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1.  Parvovirus B19 Passive Transmission by Transfusion of Intercept® Blood System-Treated Platelet Concentrate 
Pathogen reduction methods for blood components are effective for a large number of viruses though less against small, non-enveloped viruses such as Parvovirus B19 (B19V). This article describes the passive transmission by transfusion of two B19V-contaminated pooled platelet concentrates (PCs) which were treated with the Intercept® blood pathogen reduction system.
Case Reports
Two transfusion cases of B19V-contaminated Intercept-treated pooled PCs were described. Due to the analysis delay, the PCs were already transfused. The viral content of each donation was 4.87 × 1010 IU/ml in case 1and 1.46 × 108 IU/ml in case 2. B19V (52 IU/ml) was detected in the recipient of the case 1 PC, whereas no virus could be detected in the case 2 PC recipient. A B19V IgM response and a transient boost of the underlying B19V IgG immune status and was observed in recipient 1. Recipient of the case 2 PC remained B19V IgG- and IgM-negative. B19V DNA sequence and phylogenetic analysis revealed a 100% homology between donor and recipient.
This report describes passive B19V transmission by a PC with very high B19 viral load which elicited a transient boost of the B19V immunity, but not by a PC with a lower B19V content, suggesting that there is a B19 viral load threshold value at which B19V inactivation is exceeded.
PMCID: PMC4924464  PMID: 27403092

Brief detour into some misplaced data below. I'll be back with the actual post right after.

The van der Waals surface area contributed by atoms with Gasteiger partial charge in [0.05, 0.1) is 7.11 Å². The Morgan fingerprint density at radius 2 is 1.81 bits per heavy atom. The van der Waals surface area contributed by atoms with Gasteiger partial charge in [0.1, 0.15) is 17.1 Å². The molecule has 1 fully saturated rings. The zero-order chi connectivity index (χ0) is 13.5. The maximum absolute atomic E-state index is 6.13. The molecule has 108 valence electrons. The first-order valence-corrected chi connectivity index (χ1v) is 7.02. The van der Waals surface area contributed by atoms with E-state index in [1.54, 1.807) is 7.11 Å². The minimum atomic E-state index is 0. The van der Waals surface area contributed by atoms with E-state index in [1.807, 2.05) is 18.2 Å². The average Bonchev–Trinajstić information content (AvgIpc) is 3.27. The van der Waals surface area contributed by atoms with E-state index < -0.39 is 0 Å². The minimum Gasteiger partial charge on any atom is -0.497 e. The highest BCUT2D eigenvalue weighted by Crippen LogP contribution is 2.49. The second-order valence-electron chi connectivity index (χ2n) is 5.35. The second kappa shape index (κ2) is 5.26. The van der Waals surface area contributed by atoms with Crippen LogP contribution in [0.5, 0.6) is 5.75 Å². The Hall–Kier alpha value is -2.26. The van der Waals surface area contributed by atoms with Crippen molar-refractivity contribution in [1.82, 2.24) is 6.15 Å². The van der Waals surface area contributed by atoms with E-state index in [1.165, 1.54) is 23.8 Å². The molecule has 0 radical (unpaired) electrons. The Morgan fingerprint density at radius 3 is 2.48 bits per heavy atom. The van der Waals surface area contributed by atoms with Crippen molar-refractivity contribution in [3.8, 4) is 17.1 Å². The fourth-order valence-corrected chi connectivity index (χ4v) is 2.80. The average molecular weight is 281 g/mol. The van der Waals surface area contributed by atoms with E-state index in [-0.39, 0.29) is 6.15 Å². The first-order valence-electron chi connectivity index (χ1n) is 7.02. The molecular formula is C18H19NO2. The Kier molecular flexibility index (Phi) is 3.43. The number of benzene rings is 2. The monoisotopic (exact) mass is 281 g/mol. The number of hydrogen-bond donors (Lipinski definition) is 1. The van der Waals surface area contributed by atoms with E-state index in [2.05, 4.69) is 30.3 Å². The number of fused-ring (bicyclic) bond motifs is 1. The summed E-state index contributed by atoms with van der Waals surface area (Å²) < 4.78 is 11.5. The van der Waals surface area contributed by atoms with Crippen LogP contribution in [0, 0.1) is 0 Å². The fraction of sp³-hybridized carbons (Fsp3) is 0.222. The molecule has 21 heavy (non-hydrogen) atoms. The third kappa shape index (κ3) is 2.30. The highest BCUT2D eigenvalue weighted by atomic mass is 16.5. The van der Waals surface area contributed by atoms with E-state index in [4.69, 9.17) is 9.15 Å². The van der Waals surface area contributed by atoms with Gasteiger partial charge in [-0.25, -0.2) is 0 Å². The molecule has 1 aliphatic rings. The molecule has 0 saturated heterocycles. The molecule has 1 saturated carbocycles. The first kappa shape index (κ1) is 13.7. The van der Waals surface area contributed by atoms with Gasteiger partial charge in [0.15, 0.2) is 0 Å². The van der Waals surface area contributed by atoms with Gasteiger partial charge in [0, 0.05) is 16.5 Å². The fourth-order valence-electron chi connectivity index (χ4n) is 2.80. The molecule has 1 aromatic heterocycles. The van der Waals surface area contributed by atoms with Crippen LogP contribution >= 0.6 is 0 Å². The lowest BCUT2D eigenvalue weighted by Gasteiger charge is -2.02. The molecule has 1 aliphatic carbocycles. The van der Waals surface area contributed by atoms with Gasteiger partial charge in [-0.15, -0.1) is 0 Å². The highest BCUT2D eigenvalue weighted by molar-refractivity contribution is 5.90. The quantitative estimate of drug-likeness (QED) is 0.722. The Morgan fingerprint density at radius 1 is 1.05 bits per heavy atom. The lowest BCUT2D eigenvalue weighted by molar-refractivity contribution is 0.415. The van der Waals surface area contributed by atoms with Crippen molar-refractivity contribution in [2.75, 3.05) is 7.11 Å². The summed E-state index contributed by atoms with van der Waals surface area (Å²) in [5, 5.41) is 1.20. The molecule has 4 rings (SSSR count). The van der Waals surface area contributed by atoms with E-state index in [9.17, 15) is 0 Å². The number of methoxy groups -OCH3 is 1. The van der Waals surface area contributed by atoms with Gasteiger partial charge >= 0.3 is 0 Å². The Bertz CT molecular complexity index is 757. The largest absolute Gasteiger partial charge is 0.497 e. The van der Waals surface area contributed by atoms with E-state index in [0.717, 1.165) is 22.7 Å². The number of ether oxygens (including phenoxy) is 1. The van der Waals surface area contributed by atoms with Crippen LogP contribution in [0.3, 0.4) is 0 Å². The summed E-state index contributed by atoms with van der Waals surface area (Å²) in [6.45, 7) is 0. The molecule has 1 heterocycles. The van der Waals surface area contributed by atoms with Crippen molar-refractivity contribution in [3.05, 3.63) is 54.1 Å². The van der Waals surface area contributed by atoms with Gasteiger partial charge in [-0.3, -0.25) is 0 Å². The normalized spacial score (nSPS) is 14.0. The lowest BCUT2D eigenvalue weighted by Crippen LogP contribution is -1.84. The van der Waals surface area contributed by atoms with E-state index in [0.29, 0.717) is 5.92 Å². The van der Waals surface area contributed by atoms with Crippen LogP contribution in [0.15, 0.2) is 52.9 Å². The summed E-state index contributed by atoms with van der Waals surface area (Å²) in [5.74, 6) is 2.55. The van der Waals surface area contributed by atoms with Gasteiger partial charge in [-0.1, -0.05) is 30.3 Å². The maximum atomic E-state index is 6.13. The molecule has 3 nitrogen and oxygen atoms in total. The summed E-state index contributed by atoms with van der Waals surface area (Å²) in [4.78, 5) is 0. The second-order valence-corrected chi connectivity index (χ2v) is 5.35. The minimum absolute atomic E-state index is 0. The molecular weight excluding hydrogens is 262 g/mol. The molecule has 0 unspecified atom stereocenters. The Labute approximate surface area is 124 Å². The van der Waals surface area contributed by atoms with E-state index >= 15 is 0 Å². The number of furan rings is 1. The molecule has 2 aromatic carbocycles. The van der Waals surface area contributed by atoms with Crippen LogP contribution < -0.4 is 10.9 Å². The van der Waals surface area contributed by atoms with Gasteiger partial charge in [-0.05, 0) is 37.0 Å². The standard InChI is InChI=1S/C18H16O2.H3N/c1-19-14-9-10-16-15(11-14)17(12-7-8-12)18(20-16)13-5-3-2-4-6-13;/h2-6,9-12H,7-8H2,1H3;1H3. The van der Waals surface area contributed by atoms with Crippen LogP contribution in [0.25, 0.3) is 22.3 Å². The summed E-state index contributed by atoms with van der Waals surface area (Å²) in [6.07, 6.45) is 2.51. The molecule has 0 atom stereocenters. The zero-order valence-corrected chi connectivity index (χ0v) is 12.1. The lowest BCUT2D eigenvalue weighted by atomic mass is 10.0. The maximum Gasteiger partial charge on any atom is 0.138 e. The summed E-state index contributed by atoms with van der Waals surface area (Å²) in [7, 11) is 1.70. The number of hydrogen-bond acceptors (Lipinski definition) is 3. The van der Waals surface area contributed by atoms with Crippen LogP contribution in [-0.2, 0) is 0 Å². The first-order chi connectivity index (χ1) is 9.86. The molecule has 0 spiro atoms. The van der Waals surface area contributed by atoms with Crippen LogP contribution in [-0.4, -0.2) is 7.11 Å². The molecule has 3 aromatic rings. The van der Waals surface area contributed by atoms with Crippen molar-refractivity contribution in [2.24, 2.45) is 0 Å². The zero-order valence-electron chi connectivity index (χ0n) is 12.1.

Parvovirus B19; Pathogen inactivation; Platelet transfusion; Transfusion-associated infections; Pathogen reduction
3.  A Simple Guideline Reduces the Need for Red Blood Cell Transfusions in Swiss Hospitals: A Prospective, Multicentre, Before-and-After Study in Elective Hip and Knee Replacement 
Optimising the use of blood has become a core task of transfusion medicine. Because no general guidelines are available in Switzerland, we analysed the effects of the introduction of a guideline on red blood cell (RBC) transfusion for elective orthopaedic surgery.
Prospective, multicentre, before-and-after study comparing the use of RBCs in adult elective hip or knee replacement before and after the implementation of a guideline in 10 Swiss hospitals, developed together with all participants.
We included 2,134 patients, 1,238 in 7 months before, 896 in 6 months after intervention. 57 (34 or 2.7% before, 23 or 2.6% after) were lost before follow-up visit. The mean number of transfused RBC units decreased from 0.5 to 0.4 per patient (0.1, 95% CI 0.08–0.2; p = 0.014), the proportion of transfused patients from 20.9% to 16.9% (4%, 95% C.I. 0.7–7.4%; p = 0.02), and the pre-transfusion haemoglobin from 82.6 to 78.2 g/l (4.4 g/l, 95% C. I. 2.15–6.62 g/l, p < 0.001). We did not observe any statistically significant changes in in-hospital mortality (0.4% vs. 0%) and morbidity (4.1% vs. 4.0%), median hospital length of stay (9 vs. 9 days), follow-up mortality (0.4% vs. 0.2%) and follow-up morbidity (6.9% vs. 6.0%).
The introduction of a simple transfusion guideline reduces and standardises the use of RBCs by decreasing the haemoglobin transfusion trigger, without negative effects on the patient outcome. Local support, training, and monitoring of the effects are requirements for programmes optimising the use of blood.